First payment came out October 3rd, 09, I believe.

What else do you need?
 

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michika - just the number/name of the institution - and whether it is a teaser rate. I'd take a variable rate at Prime flat.

Let me run some numbers for you.
 

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Discussion Starter #13
Supposedly not a teaser rate per the guy on the phone. However it was First National (firstnational.ca). Again per the CSR, it would be one of the posted rates if we did it today.

Variable is prime + 0.75%, and currently prime is 2.50%, with it dropping to 2.25 on May 1st.


Thank you!
 

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Strikes me you would save about $95,000 over the 17 years remaining on the mortgage, if you made that change. Since you can renew in 4.5 years, this number becomes less meaningful, as you can completely re-negotiate at that time, so your savings could be less.

Also, if you had no appetite in September or October to have a variable rate mortgage, what has changed that variable is now palatable. VRM will be increasing by late 2010, so your advantage will lessen. Your savings on a bi-weekly accelerated are about $180 per payment, provided prime remains at 0.25%.

If you take the 3.89% 5 year, you save about $100 per bi-weekly payment, reducing your amortization to 18 years, and saving about $65000.
 

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Strikes me you would save about $95,000 over the 17 years remaining on the mortgage, if you made that change.
Not true - the interest savings will only occur for the new term - no bank is going to offer a very low rate on a 17-year term (if they offer such a long term at all).

Realistically, the penalty for breaking the mortgage isn't worth it - use that money in extra principal payments, and keep an eye on interest rates. As the end of the term draws closer, the penalty for breaking the mortgage will become smaller (especially with some large prepayments), and it'll make more sense to break the mortgage and sign on to a lower rate.

Realistically, though, a 5.45% rate on a 5-year term is a very low rate. It could be lower, but keep in mind that the historical average for 5-year fixed rates is around 8-9%.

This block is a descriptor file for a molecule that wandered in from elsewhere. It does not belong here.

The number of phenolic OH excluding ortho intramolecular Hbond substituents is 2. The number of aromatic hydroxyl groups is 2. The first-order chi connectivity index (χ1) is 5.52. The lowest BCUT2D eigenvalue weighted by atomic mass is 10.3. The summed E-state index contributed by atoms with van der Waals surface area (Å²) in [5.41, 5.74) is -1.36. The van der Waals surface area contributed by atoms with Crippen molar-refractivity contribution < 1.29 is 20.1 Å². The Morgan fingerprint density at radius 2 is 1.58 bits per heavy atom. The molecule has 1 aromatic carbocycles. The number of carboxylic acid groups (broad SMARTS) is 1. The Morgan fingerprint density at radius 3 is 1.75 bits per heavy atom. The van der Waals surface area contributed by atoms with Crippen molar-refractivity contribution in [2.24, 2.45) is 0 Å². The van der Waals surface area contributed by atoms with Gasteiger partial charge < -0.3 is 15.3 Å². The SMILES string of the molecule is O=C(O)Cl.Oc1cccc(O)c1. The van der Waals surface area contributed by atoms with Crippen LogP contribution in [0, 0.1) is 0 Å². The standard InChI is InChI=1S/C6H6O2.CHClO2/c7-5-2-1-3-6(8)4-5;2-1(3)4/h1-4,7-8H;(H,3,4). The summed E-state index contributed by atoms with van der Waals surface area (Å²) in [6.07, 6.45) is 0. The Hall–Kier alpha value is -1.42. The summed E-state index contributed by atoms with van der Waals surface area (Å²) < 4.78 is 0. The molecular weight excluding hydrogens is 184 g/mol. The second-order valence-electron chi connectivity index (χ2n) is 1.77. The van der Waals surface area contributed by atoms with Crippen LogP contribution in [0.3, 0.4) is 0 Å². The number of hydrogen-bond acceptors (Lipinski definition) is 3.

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Discussion Starter #17
We chatted about it over the course of the weekend and we've decided not to attempt to change the rate. While we realize that we could in the long run save some money, the idea of rendering ourselves further in debt isn't something we are prepared to do.
 

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One idea to lower your effective annual interest rate:

1. Determine exactly what your pre-payment options are. I know with my mortgage, I can increase my regular payment by 15% per year, AND prepay 15% of the principal, AND double any payment.

2. Determine what your equity is.

3. If you have sufficient equity, arrange a secured line of credit. This should be at about 3.25%. Use the secured line of credit to access ALL of your prepayment options; above and beyond what you want to do with your own cash. You can convert a large chunk of your mortgage to 3.25% pretty quickly; reducing both your interest costs; as well as any pre-payment penalty if you decide to renegotiate your mortgage in a couple of years.

Cheers!
 

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Michika,

Since you have decided you don't want to take on more debt for the penalty, you may be one of those in the situation where a free 'blend and extend' could be of benefit.

The mortgage will get divided into two portions (the size of which depends on how far into the term you are) - one portion is amortized at the higher (old) rate, and the other at the lower rate.

The potential downside is that you are locked in for a new 5 year term. You may want to check out this no-fee option, and locking further into the future with the prospect of inflation coming may not be a bad idea.
 

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Discussion Starter #20
Mike,

1. Same as you, although I also have the benefit of unlimited principal payments via lump sums.

2. My equity is just over 5k, which really is nothing. The mortgage is still sort of new.

3. Not enough equity, unfortunately.


Sampson,

I'll look into the blend & extend option and see if it is an option!